Frank Herbert's 1965 novel Dune transformed the world of sci-fi, and it even influenced later works such as Star Wars. Director David Lynch brought Dune to life in 1984, and now, director Denis Villeneuve will do the same in 2021's Dune. This universe has many fascinating elements to explore, from interstellar politics and conspiracy to ecology and destiny.

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Meanwhile, the mysterious spice Melange is in the middle of all this, and it is the Dune universe's most coveted resource of all, worth more than any gold or precious gem. Everyone knows its name, and many people regularly consume it, but otherwise, Dune's characters know surprisingly little about this incredible substance. What should fans know about the all-important spice?

Warning: Dune spoilers ahead.

10 The Spice Was In The Book's Initial Title

The spice makes a few appearances outside the actual Dune universe, including its initial appearance in the first book's title. Author Frank Herbert considered titling his sci-fi novel Spice Planet, which is a fairly literal and straightforward title. But Mr. Herbert didn't keep that title for long.

Spice Planet sounds more like something from a 1930s pulp sci-fi comic, and at one point, Mr. Herbert switched to the title Dune. Besides, sand dunes on Oregon's coast were what inspired the book's desert setting, so calling it Dune makes more sense anyway.

9 The Spice Melange Inspired Star Wars Spice

The Dune universe influenced the Star Wars movie saga in a number of ways, such as Bene Gesserit being the model for the Jedi Order, and Dune being reborn as the desert world Tatooine. But that's not all. In a subtler way, the spice also made its way into George Lucas' universe.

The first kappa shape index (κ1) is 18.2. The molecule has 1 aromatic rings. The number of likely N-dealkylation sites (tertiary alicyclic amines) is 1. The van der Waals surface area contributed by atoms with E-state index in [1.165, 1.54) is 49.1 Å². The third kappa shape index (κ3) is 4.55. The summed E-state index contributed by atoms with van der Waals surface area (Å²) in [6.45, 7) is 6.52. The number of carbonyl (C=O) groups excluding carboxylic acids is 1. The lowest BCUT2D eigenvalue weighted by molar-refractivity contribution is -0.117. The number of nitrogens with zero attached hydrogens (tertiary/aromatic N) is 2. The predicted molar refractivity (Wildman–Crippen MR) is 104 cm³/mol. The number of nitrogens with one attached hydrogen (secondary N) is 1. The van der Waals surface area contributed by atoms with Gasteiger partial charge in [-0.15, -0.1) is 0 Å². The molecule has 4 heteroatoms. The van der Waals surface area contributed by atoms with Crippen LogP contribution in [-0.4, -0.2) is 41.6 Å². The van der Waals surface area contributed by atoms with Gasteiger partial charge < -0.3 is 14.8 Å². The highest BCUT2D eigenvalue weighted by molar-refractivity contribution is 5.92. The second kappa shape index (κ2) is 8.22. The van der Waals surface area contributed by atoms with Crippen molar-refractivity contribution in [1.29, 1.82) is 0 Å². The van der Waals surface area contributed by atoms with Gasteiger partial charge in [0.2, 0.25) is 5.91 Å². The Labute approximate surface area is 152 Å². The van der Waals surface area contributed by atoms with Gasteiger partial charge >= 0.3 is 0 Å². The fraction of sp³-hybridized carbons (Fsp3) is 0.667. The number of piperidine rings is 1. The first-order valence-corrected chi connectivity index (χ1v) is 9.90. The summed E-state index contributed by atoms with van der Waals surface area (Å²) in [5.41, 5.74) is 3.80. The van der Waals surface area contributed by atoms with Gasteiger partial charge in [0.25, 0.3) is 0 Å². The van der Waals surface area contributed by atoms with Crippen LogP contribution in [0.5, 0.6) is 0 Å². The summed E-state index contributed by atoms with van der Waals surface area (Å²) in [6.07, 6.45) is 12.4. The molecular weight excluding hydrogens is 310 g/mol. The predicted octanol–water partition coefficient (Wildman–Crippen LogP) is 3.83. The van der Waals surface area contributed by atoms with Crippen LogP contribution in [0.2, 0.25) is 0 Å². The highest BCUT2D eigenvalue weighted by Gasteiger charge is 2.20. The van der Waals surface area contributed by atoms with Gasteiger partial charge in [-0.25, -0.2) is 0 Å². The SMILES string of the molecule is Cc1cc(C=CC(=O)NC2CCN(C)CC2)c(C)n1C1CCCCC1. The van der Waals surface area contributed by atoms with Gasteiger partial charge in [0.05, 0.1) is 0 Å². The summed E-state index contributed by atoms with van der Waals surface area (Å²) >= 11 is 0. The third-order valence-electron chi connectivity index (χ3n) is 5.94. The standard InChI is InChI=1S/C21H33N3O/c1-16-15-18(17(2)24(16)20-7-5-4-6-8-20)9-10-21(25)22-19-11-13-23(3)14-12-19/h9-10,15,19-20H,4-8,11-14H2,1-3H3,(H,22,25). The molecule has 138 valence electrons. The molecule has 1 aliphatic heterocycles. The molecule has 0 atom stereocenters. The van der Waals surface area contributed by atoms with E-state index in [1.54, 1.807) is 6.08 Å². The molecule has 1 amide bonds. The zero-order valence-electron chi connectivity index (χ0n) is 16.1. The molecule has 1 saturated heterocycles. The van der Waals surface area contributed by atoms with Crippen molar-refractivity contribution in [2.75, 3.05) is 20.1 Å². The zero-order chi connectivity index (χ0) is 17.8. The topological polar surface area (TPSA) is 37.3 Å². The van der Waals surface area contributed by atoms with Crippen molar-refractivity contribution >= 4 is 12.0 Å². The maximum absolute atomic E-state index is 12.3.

In Star Wars, there is a valuable spice mined from Kessel, and smugglers such as the rogue Han Solo transport it all over the galaxy. When Luke and Obi-Wan met Han, the latter was a dedicated spice smuggler, along with his friend Chewbacca.

8 The Spice Tastes Like Cinnamon

Frank Herbert went to extraordinary lengths to flesh out his new sci-fi universe with countless small details, and his efforts paid off in many ways. This includes several facts on the Melange spice, including what it tastes like when a person consumes it.

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The spice smells like and tastes like ordinary cinnamon, an oddly innocent flavor for such an impactful and valuable resource. Many people living on Dune are used to the spice being in all their food, and some people might get tired of tasting it all the time.

7 The Spice Turns People's Eyes Blue

The spice affects people in several ways, including harmless cosmetic effects. If a person regularly consumes enough Melange, then their eyes will turn bright blue, regardless of their original eye color. Their eyes are actually bluer than Dune's own sky.

In some live-action features of Dune, people's eyes glow a brilliant and electric blue, making it clear that they love the spice. The 2021 Dune movie seems to use a gentler blue-eye effect, based on the two trailers.

6 The Spice Is Addictive

The spice Melange can be compared to a number of things, such as condiments, since it is often added to food and drinks like pepper or sugar. But it can also be compared to a drug, such as cocaine. The spice isn't just desirable -- it is addictive.